The Pennsylvania Superior Court found no grounds for a new trial in a case where jurors in Philadelphia awarded an injury victim $55.3 million in damages. Carlos Martinez, the plaintiff, was driving to work in his Acura Integra in 2010 when he had a tire blow out. The vehicle spun out of control and the car rolled over and his head hit the roof in a violent manner causing him to be paralyzed. At the time he was wearing his safety belt; however, the belt did not properly restrain him to his seat. Martinez filed a personal injury claim against Honda, who owns the Acura luxury brand of vehicles that they launched in 1986.
The case was filed claiming that the reason for the seriousness of the injury was that the seat belts for these vehicles were defective. Further evidence suggested that Honda was aware of the problem; however, they took no effort to remedy it. Honda had identified that the seat belt performed poorly in their 1992 vehicle rollover tests. In 2004, a public advocacy coalition known as Public Citizen reported the seat belts were severely inadequate and likely to have tragic results in rollover occurrences. The $55 million jury award consisted of $25 million for noneconomic damages, $14 million for medical treatment, over $700,000 for lost wages and his wife also received $15 million for loss of consortium.
The jury verdict was based on the flawed design of the seat belt, when another style of design existed that was capable of delivering superior safety results. Another determination was that Honda failed to warn others of the problem and that the problems were the cause for the plaintiff’s significant injury. Shortly after, the Pennsylvania Supreme Court made a key ruling in the case of Tincher v. Omega Flex Inc. that resulted in some changes in interpretation of the state’s personal injury laws. Honda felt these results may benefit them and cited some of the following issues in their appeal:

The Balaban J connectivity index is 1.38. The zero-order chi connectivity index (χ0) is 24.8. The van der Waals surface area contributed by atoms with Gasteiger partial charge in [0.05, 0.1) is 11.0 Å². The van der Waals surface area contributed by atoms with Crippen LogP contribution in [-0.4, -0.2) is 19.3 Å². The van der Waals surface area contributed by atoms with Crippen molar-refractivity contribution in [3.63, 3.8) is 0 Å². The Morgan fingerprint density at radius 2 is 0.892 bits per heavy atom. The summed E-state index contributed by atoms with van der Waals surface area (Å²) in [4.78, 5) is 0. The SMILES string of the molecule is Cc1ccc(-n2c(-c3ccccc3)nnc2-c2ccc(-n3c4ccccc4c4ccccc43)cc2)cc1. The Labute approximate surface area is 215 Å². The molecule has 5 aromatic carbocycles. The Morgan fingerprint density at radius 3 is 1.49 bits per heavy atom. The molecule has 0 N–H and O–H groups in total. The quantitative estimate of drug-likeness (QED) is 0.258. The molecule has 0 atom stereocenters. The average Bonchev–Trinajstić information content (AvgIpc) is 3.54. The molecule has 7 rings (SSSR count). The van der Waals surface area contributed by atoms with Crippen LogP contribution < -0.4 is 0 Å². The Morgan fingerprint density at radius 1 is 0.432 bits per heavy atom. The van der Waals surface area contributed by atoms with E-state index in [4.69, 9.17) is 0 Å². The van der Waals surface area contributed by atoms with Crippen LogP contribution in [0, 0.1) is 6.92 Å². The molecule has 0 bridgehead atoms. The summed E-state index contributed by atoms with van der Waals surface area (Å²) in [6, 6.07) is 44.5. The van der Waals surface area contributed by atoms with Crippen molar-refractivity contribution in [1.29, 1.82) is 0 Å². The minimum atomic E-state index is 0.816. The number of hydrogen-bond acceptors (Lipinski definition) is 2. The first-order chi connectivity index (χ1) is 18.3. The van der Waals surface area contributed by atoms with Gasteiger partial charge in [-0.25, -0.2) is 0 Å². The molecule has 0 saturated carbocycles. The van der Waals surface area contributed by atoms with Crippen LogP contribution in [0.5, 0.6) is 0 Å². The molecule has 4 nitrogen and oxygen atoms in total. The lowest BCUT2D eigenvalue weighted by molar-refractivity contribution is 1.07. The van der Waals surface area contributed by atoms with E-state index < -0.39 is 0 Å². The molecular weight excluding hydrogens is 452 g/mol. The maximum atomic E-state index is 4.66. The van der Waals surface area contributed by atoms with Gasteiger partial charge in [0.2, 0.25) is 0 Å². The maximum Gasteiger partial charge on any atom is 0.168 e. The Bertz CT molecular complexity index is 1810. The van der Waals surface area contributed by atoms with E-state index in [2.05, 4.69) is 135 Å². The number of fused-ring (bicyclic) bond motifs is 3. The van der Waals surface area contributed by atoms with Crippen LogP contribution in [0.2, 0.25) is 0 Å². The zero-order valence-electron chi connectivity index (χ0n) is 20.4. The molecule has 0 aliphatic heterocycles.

- That the findings in Tincher should afford them a new trial due to:
- A failure by the court to instruct the jury that the Appellees needed to prove the product was unreasonably hazardous
- Honda was barred from submitting key evidence relating to market standards
- That the court improperly instructed the jury regarding crashworthiness
- Errors associated with the warning-defect claim
- The award for damages was overly excessive and several others.
The court found that the Tincher decision would not change the outcome of the Honda case, stating that the jury was instructed in a proper manner. Judge Dubrow stated that the court used their discretion properly and the jury was not subjected to prejudice, error or corrupted in a manner impacting the damage awards. The judge felt that the plaintiff brought more than adequate evidence documenting injuries incurred and the lasting results that the family must now endure.